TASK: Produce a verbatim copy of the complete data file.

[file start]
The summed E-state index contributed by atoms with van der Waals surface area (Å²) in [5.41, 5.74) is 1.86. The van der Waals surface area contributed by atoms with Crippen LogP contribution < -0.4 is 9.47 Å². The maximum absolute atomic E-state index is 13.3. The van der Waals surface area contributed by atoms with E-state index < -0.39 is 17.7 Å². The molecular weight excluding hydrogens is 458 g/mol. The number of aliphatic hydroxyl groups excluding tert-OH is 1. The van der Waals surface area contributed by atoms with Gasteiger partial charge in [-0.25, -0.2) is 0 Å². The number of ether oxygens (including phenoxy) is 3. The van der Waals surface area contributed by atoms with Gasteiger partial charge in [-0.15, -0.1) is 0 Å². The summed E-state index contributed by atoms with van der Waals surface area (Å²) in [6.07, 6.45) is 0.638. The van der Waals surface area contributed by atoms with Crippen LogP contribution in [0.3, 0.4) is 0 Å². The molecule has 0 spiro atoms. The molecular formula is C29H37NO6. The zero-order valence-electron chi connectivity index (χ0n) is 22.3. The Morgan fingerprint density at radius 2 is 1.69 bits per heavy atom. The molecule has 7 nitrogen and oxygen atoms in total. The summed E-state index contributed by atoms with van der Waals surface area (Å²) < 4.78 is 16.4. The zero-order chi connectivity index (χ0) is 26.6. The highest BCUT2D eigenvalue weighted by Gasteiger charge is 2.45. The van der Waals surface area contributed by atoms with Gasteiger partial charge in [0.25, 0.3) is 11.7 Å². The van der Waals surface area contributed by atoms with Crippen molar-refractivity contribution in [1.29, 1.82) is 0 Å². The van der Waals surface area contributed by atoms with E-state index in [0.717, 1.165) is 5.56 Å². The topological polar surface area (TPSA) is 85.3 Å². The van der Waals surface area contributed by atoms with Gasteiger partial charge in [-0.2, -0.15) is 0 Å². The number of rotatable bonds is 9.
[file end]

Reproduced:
The summed E-state index contributed by atoms with van der Waals surface area (Å²) in [5.41, 5.74) is 1.86. The van der Waals surface area contributed by atoms with Crippen LogP contribution < -0.4 is 9.47 Å². The maximum absolute atomic E-state index is 13.3. The van der Waals surface area contributed by atoms with E-state index < -0.39 is 17.7 Å². The molecular weight excluding hydrogens is 458 g/mol. The number of aliphatic hydroxyl groups excluding tert-OH is 1. The van der Waals surface area contributed by atoms with Gasteiger partial charge in [-0.25, -0.2) is 0 Å². The number of ether oxygens (including phenoxy) is 3. The van der Waals surface area contributed by atoms with Gasteiger partial charge in [-0.15, -0.1) is 0 Å². The summed E-state index contributed by atoms with van der Waals surface area (Å²) in [6.07, 6.45) is 0.638. The van der Waals surface area contributed by atoms with Crippen LogP contribution in [0.3, 0.4) is 0 Å². The molecule has 0 spiro atoms. The molecular formula is C29H37NO6. The zero-order valence-electron chi connectivity index (χ0n) is 22.3. The Morgan fingerprint density at radius 2 is 1.69 bits per heavy atom. The molecule has 7 nitrogen and oxygen atoms in total. The summed E-state index contributed by atoms with van der Waals surface area (Å²) < 4.78 is 16.4. The zero-order chi connectivity index (χ0) is 26.6. The highest BCUT2D eigenvalue weighted by Gasteiger charge is 2.45. The van der Waals surface area contributed by atoms with Gasteiger partial charge in [0.25, 0.3) is 11.7 Å². The van der Waals surface area contributed by atoms with Crippen molar-refractivity contribution in [1.29, 1.82) is 0 Å². The van der Waals surface area contributed by atoms with E-state index in [0.717, 1.165) is 5.56 Å². The topological polar surface area (TPSA) is 85.3 Å². The van der Waals surface area contributed by atoms with Gasteiger partial charge in [-0.2, -0.15) is 0 Å². The number of rotatable bonds is 9.